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#37772
Hello everyone,

I have just bought a second hand djembe and need your assistance on tracking its origin and creation time.

It is a wide (35 cm) headed djembe with a big round bowl made of a Lenke wood.
According to its shape a decorations my rough guess is that it's a Malian djembe from Bamako.

Any help will highly appreciated (:
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#37779
From the carving I would also guess it's of Malian origin.

And Michi is right in that you usually cannot tell the time of creation just from the wood. In rare instances, though, you can find some information written into the bowl. The wood looks fantastic, flawless, and without any splinter. That is rare these days. So I guess it is not that recent, but recent enough for the wood to be without any sign of wear. So my best guess would settle at around five years. But why is that important to you?
#37781
For what it's worth, this style of carving is still being used for djembes made today. But I remember seeing that style on djembes well over ten years ago as well. I don't know when this pattern first came into use. If someone knows, you'd have at least an upper bound on the possible age.

I also don't see why it's important though. A well-kept djembe will literally last for decades, if not centuries.

Michi.
#37790
michi wrote:For what it's worth, this style of carving is still being used for djembes made today. But I remember seeing that style on djembes well over ten years ago as well. I don't know when this pattern first came into use. If someone knows, you'd have at least an upper bound on the possible age.

I also don't see why it's important though. A well-kept djembe will literally last for decades, if not centuries.

Michi.
Thanks Michi.

Regarding the age, usually when it comes to music instruments that are made of wood, older is better.

I noticed that djembe's shape and decorations has changed over the years. Most of today's djembes has a straight cut and round shape ones are harder to be found.

I guess that in the old days, decoration's style was kind of a stamp related to a country or region and used also as the artisan's signature.

When I first played this djembe, it was a magical moment for me.
It's hard to describe it in words... It's the first time I really fall in love with a djembe (:
I had few djembes before, but non of them was like this one.

The reason I wanted to track it's history is more emotional and spiritual and less because of it's price or anything related to materialistic things.

I wish I could meet the artisan who created this drum and give him a big hug :D
#37791
that piece could easily be 10+ years old. looks very familiar to what DSD was importing back then. also onetreedrums and irietones would also get similar shape/decorated shells.

it's a keeper for sure.
#37792
djembefeeling wrote:From the carving I would also guess it's of Malian origin.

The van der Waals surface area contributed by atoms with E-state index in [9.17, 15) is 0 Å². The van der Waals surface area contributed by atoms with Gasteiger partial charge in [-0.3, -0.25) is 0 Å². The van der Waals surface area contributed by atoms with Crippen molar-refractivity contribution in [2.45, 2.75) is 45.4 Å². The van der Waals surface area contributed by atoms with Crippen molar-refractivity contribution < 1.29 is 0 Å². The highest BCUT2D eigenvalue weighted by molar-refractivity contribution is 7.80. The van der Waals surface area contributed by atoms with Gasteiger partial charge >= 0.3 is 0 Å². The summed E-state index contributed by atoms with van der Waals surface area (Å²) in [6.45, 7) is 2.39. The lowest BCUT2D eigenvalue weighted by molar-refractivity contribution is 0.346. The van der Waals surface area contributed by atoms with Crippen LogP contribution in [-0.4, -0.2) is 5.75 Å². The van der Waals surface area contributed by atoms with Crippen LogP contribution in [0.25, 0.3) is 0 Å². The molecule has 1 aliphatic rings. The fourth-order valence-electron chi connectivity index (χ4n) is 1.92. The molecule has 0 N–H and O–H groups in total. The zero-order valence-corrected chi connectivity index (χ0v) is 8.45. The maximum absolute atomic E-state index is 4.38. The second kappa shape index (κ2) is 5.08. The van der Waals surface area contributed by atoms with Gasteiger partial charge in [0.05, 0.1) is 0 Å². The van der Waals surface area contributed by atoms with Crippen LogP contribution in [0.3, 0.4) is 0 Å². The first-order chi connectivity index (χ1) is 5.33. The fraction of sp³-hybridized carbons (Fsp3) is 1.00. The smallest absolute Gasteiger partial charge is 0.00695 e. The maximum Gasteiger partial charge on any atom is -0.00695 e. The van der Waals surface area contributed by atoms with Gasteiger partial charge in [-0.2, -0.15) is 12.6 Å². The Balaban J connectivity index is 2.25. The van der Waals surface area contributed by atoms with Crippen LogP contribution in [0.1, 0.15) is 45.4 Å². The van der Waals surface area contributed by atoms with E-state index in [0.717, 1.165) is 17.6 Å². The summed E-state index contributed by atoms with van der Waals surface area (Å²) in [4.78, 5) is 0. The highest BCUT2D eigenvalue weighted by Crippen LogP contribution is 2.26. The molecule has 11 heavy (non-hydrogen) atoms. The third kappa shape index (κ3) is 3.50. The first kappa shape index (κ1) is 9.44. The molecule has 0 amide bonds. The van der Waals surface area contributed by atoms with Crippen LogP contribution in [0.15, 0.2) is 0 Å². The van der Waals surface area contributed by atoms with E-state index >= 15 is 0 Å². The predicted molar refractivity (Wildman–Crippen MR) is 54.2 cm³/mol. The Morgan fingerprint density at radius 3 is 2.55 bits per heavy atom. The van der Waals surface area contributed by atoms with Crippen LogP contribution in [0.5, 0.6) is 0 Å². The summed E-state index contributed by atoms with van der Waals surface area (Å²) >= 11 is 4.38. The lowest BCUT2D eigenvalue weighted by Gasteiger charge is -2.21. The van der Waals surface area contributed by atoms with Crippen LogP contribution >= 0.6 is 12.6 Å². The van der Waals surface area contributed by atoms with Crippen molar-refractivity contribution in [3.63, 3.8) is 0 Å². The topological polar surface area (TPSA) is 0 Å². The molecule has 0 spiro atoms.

And Michi is right in that you usually cannot tell the time of creation just from the wood. In rare instances, though, you can find some information written into the bowl. The wood looks fantastic, flawless, and without any splinter. That is rare these days. So I guess it is not that recent, but recent enough for the wood to be without any sign of wear. So my best guess would settle at around five years. But why is that important to you?
Thanks djembefeeling!
#37794
You are welcome! But after dugas informed reasoning I would rather estimate in that range of 10 years.

But you know, if you need to know that in order to get a better price for the djembe, it would be wrong to go with the lowest estimate. It doesn't matter if it is 5 or 10 years old for that purpose. The wood matures, and that is not a bad thing. Some people buying dununsets from me want brand new ones. But I would rather buy a good and well used set myself. The wood will not shrink any more, the skins are well set then. In fact, a used dununset is worth more than a brand new one that will sound good only after at least three years of playing. A djembe like that with no flaws will be worth more in a couple of years when hardly any good hardwood djembe without splinter will come from Africa.
#37799
A djembe like that with no flaws will be worth more in a couple of years when hardly any good hardwood djembe without splinter will come from Africa.
Whats a couple of years like 2 years? I would wonder is this really true or would you say in 20 years is more realistic or what? West Africa is a big Place with a lot of trees. I really don't know how many 1000's of hectares are forest but is it really being deforested so much that djembes will be scarce. Your statement may be true when we consider that drums are going up in price with inflation all the time any ways.

Maybe there is something lost in translation. To me a good djembe can have a splinter. A splinter is not a major flaw in a drum imo. Maybe you are suggesting the quality of drums in future will decline due to a shortage of quality trees? I can only presume that different trees will be used in future or somewhere along the line people are planting trees for djembes.

Maybe we have passed peak djembe and it's downhill from here!